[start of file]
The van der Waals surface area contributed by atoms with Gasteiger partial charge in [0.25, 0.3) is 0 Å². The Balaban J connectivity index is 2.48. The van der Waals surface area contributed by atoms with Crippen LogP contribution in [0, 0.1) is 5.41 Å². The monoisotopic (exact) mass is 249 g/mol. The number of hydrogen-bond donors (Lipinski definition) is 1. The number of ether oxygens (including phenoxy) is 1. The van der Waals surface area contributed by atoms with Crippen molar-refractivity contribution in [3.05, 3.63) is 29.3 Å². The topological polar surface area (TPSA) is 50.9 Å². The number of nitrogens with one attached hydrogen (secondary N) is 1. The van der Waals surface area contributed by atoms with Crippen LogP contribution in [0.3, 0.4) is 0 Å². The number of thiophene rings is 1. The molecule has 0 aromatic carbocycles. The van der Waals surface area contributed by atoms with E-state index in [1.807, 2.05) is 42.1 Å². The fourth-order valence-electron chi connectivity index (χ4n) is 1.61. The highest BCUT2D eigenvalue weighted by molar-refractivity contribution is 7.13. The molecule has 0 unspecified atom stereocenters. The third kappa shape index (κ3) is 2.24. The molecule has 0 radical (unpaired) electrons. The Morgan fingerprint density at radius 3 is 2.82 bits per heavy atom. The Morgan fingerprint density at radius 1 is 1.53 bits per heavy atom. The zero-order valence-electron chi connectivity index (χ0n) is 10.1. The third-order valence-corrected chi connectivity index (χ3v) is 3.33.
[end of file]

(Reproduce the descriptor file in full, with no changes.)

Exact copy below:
The van der Waals surface area contributed by atoms with Gasteiger partial charge in [0.25, 0.3) is 0 Å². The Balaban J connectivity index is 2.48. The van der Waals surface area contributed by atoms with Crippen LogP contribution in [0, 0.1) is 5.41 Å². The monoisotopic (exact) mass is 249 g/mol. The number of hydrogen-bond donors (Lipinski definition) is 1. The number of ether oxygens (including phenoxy) is 1. The van der Waals surface area contributed by atoms with Crippen molar-refractivity contribution in [3.05, 3.63) is 29.3 Å². The topological polar surface area (TPSA) is 50.9 Å². The number of nitrogens with one attached hydrogen (secondary N) is 1. The van der Waals surface area contributed by atoms with Crippen LogP contribution in [0.3, 0.4) is 0 Å². The number of thiophene rings is 1. The molecule has 0 aromatic carbocycles. The van der Waals surface area contributed by atoms with E-state index in [1.807, 2.05) is 42.1 Å². The fourth-order valence-electron chi connectivity index (χ4n) is 1.61. The highest BCUT2D eigenvalue weighted by molar-refractivity contribution is 7.13. The molecule has 0 unspecified atom stereocenters. The third kappa shape index (κ3) is 2.24. The molecule has 0 radical (unpaired) electrons. The Morgan fingerprint density at radius 3 is 2.82 bits per heavy atom. The Morgan fingerprint density at radius 1 is 1.53 bits per heavy atom. The zero-order valence-electron chi connectivity index (χ0n) is 10.1. The third-order valence-corrected chi connectivity index (χ3v) is 3.33.